Web 2.0: New Opportunities for Companies


    Internet Strategy as a Competitive Factor


Web 2.0 and its interactive cap...
flexible pipes that could be marketed and used in
numerous applications. Even today, this remains the
core business of the...
specialising in small and medium-sized companies,
“Web 2.0 can help medium-sized companies to use
a highly valuable compan...
ies. “Communication on the Internet”, says Wester-
barkey, ”has its own laws; the customers and users
of our products exch...
phasises “that over all the years in this process, we
have yet to fall on our face”. Rather, communication
with customers ...
says he spends no more than half an hour a day
with Web 2.0 tools. After all, he doesn’t have to do it
all himself. He say...
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Westaflex E2.0 Tools

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Westaflex E2.0 Tools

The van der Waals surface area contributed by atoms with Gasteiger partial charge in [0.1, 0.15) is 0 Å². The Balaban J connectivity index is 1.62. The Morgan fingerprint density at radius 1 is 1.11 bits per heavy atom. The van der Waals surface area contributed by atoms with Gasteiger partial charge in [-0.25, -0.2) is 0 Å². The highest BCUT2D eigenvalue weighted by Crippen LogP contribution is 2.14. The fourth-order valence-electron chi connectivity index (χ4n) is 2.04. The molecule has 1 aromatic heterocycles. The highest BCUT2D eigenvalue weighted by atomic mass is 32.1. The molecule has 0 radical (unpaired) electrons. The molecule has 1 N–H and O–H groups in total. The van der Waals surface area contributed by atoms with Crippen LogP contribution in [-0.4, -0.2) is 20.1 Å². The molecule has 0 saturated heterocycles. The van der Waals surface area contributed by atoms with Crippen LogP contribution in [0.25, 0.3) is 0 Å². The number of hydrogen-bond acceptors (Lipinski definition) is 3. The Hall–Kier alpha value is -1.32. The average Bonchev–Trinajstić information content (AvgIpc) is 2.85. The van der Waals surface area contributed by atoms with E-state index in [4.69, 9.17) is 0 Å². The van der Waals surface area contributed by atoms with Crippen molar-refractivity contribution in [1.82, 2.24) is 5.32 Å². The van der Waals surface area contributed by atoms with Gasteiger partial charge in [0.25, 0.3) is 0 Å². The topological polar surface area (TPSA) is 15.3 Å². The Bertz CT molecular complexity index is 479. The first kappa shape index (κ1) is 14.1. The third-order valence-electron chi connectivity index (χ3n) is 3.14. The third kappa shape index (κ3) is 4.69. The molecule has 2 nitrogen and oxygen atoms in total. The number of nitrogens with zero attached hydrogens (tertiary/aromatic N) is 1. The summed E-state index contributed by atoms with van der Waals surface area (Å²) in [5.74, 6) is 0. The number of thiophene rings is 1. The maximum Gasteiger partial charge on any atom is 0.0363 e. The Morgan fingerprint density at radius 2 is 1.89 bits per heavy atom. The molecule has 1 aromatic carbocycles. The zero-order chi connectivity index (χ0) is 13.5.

1. 1. Web 2.0: New Opportunities for Companies Internet Strategy as a Competitive Factor Web 2.0 and its interactive capabilities are growing in significance and are particularly relevant for medi- um-sized companies. Internet applications can pro- duce perceptible competitive advantages when used as solutions for marketing, corporate communication or knowledge management. Westaflex GmbH, loc- ated in the Westphalian city of Gütersloh, shows particular commitment in this regard. Gütersloh, Germany. Anyone who enters the name Jan Westerbarkey in the Internet search engines Google or Yahoo will see countless entries about a person who can be found in the widest variety of places online. This man twitters, blogs, chats, pod- casts, is on Xing, Facebook, MySpace, YouTube and many other Web 2.0 platforms. Furthermore, he is extraordinarily active in the open source com- munity, which is all about free software – in short, we are talking about a full-blooded netizen. That, however, is just one of the sides to Jan West- erbarkey. In real life, he is the managing director of Westaflex GmbH, headquarted in Gütersloh. The company was founded over 75 years ago by Ferdin- and Westerbarkey, who was inspired with a new business idea by a patent that was new at the time. With his brothers Leonhard and Lorenz working with him as technical consultants, he used that patent as the basis for developing technically sophisticated,